The Adolescent Girls Initiative–Kenya is a study that evaluates the long-term impact of a multisectoral intervention targeted at adolescent girls aged 11 to 15 years from Kibera and rural Wajir. The intervention consists of four components: a community-based violence-prevention program, an education conditional cash transfer (CCT), health-focused girls-empowerment clubs, and wealth creation for girls via financial education and savings. A random selection of 6,000 girls were exposed to different components of the intervention. Key results, noted in this brief, are: conditional cash transfers are a key driver of improvement in education outcomes, and of delaying sexual debut and pregnancy in Kibera, and delaying marriage and pregnancy in Wajir. Cash transfers can still be effective in the long term if delivered only during critical windows of vulnerability. Girls empowerment groups may need to be carried out over longer periods of time to sustain effect. A multilevel, multisectoral approach to girls’ programming is a promising approach providing a wider range of outcomes as well as being more cost-effective than single-component interventions.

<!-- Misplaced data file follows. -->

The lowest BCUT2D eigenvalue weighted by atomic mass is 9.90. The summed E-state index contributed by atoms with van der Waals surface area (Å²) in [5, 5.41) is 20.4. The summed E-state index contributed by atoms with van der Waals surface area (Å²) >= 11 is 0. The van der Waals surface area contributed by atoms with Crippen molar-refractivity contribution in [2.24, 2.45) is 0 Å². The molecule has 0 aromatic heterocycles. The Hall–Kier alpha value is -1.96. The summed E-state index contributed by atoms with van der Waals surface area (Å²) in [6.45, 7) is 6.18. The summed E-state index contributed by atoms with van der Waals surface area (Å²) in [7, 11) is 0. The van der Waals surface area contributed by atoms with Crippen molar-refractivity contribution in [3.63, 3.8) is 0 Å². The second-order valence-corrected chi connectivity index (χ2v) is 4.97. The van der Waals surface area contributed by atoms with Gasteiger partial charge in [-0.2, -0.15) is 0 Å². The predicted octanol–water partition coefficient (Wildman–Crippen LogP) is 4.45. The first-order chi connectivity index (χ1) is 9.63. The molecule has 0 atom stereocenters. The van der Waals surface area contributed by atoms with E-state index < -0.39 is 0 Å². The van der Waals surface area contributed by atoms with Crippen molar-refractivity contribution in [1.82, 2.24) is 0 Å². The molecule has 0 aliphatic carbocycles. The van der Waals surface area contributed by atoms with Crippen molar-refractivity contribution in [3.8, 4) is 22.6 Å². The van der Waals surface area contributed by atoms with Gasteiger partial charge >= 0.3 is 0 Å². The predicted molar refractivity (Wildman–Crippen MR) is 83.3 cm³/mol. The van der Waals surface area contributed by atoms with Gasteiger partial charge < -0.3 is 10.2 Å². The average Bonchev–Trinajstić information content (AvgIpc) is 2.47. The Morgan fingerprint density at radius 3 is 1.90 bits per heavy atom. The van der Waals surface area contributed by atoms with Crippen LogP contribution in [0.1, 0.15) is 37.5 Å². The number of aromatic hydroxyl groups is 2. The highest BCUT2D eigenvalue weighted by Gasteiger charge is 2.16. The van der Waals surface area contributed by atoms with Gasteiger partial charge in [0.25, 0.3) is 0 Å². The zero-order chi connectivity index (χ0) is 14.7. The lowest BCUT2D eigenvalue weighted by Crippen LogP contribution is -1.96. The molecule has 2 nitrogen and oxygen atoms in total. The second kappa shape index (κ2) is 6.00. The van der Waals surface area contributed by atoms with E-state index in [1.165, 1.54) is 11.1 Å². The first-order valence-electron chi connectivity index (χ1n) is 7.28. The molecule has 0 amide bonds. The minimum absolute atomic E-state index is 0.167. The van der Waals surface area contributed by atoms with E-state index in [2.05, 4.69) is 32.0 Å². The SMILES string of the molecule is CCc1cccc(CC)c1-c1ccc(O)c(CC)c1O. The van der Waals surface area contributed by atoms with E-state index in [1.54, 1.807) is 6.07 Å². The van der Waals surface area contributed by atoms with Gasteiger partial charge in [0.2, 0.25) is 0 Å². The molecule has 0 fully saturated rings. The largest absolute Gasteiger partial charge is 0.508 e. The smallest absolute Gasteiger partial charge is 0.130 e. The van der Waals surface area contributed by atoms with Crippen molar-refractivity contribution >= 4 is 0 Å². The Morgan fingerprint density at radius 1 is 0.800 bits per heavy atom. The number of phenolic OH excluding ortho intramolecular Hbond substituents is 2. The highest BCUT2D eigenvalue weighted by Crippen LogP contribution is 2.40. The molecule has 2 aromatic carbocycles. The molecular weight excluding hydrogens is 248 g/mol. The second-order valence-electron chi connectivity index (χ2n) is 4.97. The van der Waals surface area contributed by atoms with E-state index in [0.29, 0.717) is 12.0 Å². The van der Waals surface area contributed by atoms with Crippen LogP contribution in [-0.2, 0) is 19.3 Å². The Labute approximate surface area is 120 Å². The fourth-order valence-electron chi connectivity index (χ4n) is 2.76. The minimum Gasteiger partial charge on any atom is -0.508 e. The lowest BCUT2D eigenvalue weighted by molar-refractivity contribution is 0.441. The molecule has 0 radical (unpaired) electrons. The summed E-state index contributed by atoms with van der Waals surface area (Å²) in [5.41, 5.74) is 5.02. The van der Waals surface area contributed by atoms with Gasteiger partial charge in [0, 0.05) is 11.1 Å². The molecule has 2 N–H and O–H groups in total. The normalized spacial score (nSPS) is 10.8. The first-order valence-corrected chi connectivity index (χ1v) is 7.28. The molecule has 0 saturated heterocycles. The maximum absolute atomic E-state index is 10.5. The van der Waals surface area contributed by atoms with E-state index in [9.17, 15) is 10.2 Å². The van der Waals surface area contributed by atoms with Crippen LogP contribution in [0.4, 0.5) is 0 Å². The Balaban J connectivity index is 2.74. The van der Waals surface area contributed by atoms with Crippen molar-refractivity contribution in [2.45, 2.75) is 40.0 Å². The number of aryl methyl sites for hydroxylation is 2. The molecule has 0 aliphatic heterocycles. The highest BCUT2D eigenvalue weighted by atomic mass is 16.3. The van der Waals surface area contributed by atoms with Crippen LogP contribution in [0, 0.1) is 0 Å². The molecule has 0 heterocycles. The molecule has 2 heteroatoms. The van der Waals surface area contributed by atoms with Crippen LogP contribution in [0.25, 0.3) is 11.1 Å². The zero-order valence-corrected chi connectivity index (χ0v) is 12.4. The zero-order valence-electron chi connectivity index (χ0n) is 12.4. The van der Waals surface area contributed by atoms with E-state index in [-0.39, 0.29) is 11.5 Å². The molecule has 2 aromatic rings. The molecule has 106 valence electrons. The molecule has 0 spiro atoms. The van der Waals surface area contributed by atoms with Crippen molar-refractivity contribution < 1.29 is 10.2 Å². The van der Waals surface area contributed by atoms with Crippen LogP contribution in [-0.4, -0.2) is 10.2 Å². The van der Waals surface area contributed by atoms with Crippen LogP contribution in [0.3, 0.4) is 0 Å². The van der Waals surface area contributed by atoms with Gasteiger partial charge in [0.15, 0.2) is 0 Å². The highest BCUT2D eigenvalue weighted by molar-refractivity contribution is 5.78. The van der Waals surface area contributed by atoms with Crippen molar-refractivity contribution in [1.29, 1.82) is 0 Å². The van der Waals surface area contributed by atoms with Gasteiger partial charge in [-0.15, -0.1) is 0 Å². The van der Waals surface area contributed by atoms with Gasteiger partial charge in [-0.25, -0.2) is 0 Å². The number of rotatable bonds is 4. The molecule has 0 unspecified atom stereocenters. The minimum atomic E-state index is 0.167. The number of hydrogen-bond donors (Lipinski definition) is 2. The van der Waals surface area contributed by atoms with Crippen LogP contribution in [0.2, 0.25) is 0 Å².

"What works to improve outcomes for Kenya's adolescent girls?" AGI-K Project Endline Results Brief. Nairobi: Population Council, 2021.
Adolescent Girls Initiative-Kenya